In Amos 2:6b-7 the prophet paints legal pictures to demonstrate the way some Israelites behaved. The scene is that of a poor man who had surrendered his cheap pair of sandals as surety for a small loan. By the time the money had to be repaid the borrower had insufficient funds to meet his obligation. However, instead of being lenient and giving him more time to pay, the wealthy lender regained his money by selling the poor man into slavery. That awful thing was done for a very paltry sum – the price of a pair of sandals. From the comment further on in the prophecy it is clear that this kind of thing was common practice. Amos again speaks of ‘buying the poor… for a pair of sandals’ (Amos 8:6).
The prophet uses this example to illustrate how God’s people can be tempted to behave when money becomes the centre of their lives. These Israelites forgot the gracious love their heavenly Father had shown them. They also ignored the teaching of Leviticus 25:35 which says, ‘If one of your countrymen becomes poor and is unable to support himself among you, help him’. They should have shown generosity towards those who were less fortunate than themselves but greed had captivated their souls. Money, power and a self-satisfied sense of grandeur had become more important to the ancient Israelites than their obligation to help a poor godly man.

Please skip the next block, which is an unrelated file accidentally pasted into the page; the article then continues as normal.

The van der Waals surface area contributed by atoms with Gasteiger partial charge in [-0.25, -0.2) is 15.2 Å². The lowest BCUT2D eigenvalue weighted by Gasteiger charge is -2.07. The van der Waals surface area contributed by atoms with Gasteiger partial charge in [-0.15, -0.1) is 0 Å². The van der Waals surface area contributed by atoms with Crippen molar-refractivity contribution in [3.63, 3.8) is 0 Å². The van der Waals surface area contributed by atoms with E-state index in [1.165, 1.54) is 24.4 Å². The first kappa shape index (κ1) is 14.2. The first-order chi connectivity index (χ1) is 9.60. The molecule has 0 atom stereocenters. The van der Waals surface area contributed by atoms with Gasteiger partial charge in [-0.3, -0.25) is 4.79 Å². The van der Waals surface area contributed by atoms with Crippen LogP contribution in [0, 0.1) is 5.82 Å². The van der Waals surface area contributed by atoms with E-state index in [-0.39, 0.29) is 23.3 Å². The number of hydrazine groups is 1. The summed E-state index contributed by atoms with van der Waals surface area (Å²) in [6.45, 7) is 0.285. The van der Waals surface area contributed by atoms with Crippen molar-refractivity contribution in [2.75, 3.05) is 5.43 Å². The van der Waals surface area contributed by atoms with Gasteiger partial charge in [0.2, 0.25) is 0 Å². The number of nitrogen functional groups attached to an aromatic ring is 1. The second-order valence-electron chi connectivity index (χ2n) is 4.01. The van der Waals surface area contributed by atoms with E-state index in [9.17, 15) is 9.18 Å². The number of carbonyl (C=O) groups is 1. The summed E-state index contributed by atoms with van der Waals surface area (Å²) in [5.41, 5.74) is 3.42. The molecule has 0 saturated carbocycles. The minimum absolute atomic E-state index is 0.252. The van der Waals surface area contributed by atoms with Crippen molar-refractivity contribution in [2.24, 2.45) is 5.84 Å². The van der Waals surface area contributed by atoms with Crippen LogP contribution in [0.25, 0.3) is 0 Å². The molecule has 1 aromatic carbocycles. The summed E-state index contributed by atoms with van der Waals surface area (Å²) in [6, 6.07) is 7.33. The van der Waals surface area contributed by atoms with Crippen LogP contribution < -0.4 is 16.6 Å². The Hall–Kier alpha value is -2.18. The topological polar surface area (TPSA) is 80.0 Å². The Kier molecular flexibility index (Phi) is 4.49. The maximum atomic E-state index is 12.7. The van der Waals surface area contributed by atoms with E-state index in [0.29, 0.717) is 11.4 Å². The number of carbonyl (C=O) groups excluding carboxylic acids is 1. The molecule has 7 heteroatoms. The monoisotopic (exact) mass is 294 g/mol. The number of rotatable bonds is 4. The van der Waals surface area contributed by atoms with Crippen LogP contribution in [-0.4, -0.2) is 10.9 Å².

How easy it is for us today to forget the mercy God has shown to us when we have dealings with those who have little of this world’s goods. We can easily assume an arrogant stance when we speak of those who do not have such a keen grasp of gospel truth as we have. So, let us learn lessons from Amos and ensure that we do not treat people who are ‘poor in spirit’ as of lesser value than our wealthy brothers and sisters (e.g. those who are rich in theological knowledge). Like the ancient Israelites we can easily forget those parts of the Bible that are uncomfortable. In the days of Amos the Israelites forgot that God had commanded that they should not be hard-hearted or tight-fisted towards their poor brothers (see Deut 15:7-11). We too, should be generous towards others and not stint in our monetary offerings for those who are less well off.